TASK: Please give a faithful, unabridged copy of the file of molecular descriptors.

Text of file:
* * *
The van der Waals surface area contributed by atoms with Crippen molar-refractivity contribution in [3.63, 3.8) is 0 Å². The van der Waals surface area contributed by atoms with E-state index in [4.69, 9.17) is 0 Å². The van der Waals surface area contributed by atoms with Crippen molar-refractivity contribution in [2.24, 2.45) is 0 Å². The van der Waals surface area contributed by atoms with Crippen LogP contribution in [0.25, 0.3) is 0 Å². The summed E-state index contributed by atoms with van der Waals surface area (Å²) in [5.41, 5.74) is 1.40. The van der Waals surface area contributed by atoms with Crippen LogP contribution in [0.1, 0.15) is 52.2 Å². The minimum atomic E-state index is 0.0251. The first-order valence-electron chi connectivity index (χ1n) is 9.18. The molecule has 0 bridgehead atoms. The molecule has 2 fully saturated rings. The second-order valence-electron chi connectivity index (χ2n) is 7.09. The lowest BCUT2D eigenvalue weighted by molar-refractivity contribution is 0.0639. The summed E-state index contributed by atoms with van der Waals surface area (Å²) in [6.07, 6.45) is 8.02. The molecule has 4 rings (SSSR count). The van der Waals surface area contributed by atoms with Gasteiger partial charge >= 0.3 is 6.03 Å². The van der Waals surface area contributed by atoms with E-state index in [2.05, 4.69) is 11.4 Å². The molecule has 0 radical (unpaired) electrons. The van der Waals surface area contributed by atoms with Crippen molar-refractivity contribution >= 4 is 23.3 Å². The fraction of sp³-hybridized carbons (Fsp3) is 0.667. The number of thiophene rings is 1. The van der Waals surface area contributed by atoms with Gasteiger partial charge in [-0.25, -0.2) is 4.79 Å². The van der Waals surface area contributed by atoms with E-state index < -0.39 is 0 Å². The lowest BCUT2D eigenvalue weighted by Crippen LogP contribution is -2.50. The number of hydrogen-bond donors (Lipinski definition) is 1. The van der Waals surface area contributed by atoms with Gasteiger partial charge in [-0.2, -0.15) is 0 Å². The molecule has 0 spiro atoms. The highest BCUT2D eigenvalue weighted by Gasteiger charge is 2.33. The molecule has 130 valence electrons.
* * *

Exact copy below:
The van der Waals surface area contributed by atoms with Crippen molar-refractivity contribution in [3.63, 3.8) is 0 Å². The van der Waals surface area contributed by atoms with E-state index in [4.69, 9.17) is 0 Å². The van der Waals surface area contributed by atoms with Crippen molar-refractivity contribution in [2.24, 2.45) is 0 Å². The van der Waals surface area contributed by atoms with Crippen LogP contribution in [0.25, 0.3) is 0 Å². The summed E-state index contributed by atoms with van der Waals surface area (Å²) in [5.41, 5.74) is 1.40. The van der Waals surface area contributed by atoms with Crippen LogP contribution in [0.1, 0.15) is 52.2 Å². The minimum atomic E-state index is 0.0251. The first-order valence-electron chi connectivity index (χ1n) is 9.18. The molecule has 0 bridgehead atoms. The molecule has 2 fully saturated rings. The second-order valence-electron chi connectivity index (χ2n) is 7.09. The lowest BCUT2D eigenvalue weighted by molar-refractivity contribution is 0.0639. The summed E-state index contributed by atoms with van der Waals surface area (Å²) in [6.07, 6.45) is 8.02. The molecule has 4 rings (SSSR count). The van der Waals surface area contributed by atoms with Gasteiger partial charge >= 0.3 is 6.03 Å². The van der Waals surface area contributed by atoms with E-state index in [2.05, 4.69) is 11.4 Å². The molecule has 0 radical (unpaired) electrons. The van der Waals surface area contributed by atoms with Crippen molar-refractivity contribution >= 4 is 23.3 Å². The fraction of sp³-hybridized carbons (Fsp3) is 0.667. The number of thiophene rings is 1. The van der Waals surface area contributed by atoms with Gasteiger partial charge in [-0.25, -0.2) is 4.79 Å². The van der Waals surface area contributed by atoms with E-state index < -0.39 is 0 Å². The lowest BCUT2D eigenvalue weighted by Crippen LogP contribution is -2.50. The number of hydrogen-bond donors (Lipinski definition) is 1. The van der Waals surface area contributed by atoms with Gasteiger partial charge in [-0.2, -0.15) is 0 Å². The molecule has 0 spiro atoms. The highest BCUT2D eigenvalue weighted by Gasteiger charge is 2.33. The molecule has 130 valence electrons.